I am very sorry for your loss. I'm sure it was very traumatic.
You should file a report with animal control as well as speaking with the owners of the dog. Depending on who the young lady is (is she a friend, a professional dog walker, etc) and how old she is, you may have a claim against her as well against the dog's owners.
Although California is generally more permissive for "damages" in pet cases, your compensation will likely be the cost of the dog (not what you think he was worth) and any vet bills. Only under truly exceptional circumstances would any compensation for things like emotional distress or pain and suffering be allowed. This may not seem fair to you, but that is the law.
You should send a letter to the dog's owners, with delivery confirmation, asking them to compensate you for the dog and any vet bills. If they refuse to pay, then you can consider litigation. You may want to speak with a local attorney for further guidance. The State Bar of California can give you a referral: www.calbar.ca.gov
If we do not have a signed fee agreement I am not your attorney and this is not legal advice.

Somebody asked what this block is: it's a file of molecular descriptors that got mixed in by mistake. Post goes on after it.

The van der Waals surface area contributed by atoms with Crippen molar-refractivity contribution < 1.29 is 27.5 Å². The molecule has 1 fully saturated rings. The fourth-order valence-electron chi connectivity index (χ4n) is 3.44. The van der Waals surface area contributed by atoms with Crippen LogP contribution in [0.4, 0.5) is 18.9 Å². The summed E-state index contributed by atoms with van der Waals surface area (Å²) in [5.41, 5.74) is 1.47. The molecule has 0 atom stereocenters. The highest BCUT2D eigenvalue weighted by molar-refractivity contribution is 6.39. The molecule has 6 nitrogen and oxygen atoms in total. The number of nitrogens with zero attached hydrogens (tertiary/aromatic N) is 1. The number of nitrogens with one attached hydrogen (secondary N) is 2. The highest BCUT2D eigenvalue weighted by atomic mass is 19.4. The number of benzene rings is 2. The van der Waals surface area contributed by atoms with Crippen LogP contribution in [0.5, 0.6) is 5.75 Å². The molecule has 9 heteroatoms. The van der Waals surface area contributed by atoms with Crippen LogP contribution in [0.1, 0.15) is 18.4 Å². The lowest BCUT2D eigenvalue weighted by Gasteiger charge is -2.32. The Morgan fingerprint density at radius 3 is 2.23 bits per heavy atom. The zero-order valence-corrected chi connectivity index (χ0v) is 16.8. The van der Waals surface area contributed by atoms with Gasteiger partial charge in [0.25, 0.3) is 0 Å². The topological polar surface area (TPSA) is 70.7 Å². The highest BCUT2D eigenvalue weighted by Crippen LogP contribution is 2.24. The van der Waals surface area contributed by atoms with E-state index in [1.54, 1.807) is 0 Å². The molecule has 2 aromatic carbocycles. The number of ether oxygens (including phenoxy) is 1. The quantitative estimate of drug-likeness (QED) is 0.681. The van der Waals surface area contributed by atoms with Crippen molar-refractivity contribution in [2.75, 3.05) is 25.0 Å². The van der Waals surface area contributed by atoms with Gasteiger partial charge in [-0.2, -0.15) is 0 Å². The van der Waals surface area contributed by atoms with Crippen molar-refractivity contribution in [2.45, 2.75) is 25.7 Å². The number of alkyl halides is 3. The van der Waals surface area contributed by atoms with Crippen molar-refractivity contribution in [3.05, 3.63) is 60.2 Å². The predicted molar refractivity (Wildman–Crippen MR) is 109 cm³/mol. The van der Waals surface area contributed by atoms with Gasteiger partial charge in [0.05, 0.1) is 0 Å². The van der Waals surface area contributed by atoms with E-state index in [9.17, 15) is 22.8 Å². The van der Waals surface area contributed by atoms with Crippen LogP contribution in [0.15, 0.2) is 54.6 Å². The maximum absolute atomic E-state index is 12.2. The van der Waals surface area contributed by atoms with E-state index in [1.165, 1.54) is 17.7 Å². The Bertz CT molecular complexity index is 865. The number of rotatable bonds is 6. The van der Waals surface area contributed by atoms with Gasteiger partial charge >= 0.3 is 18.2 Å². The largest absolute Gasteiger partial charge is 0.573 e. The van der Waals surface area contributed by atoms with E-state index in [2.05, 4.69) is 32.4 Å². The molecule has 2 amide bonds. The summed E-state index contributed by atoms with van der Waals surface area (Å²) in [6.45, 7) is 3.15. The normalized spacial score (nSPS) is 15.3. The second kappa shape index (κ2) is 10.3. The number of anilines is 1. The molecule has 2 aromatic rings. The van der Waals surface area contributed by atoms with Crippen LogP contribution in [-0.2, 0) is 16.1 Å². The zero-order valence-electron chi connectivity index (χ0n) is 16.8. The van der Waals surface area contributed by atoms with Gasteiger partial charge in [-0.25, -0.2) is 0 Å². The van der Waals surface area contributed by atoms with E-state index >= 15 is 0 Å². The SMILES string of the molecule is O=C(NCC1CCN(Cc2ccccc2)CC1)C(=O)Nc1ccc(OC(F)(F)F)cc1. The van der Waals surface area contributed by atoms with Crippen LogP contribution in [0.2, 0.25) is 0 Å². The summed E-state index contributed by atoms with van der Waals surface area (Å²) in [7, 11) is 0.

To Attorney McFarland-Taylor's advice, I would simply add that all costs related to the attack should be documented, up to and including disposition of your pet's body. If you purchased your dog from a breeder, you will want the purchase price to show (relative) replacement cost. I have also included ALL vet costs to show the owner's investment in the pet.
You will want to get, if you did not keep, a copy of the report you made to the police and animal control, the response(s), if any, and the police log for the day of the attack.
As was noted, the demand letter should be sent when all costs are known and included, and that letter should be sent by Certified Mail/Return Receipt. Potential defendants are the woman actually walking the dog and the dog's owners.
This sort of case is generally in small claims; however, you may wish counsel. The state and county bar associations can give you referrals; they may also have "Dial a Lawyer" or "Lawyer of the Day" programs that could help you.
The foregoing is for general information purposes and does not establish an attorney-client relationship.
Unfortunately, the courts currently hold that a pet is "property," therefore, you may not recover more than the actual value of the pet. However, a fairly recent CA appellate ruling pointed to California Civil Code section 3340(f), which allows for “exemplary damages,” in any case involving “wrongful injuries to animals . . committed willfully or by gross negligence, in disregard of humanity.” In other words, if you can find that the other party was grossly negligent, you can sue to punish them as well as for the value of the animal. This is an area of the law that I personally feel is wrong and that pets are more akin to family members than personal property.
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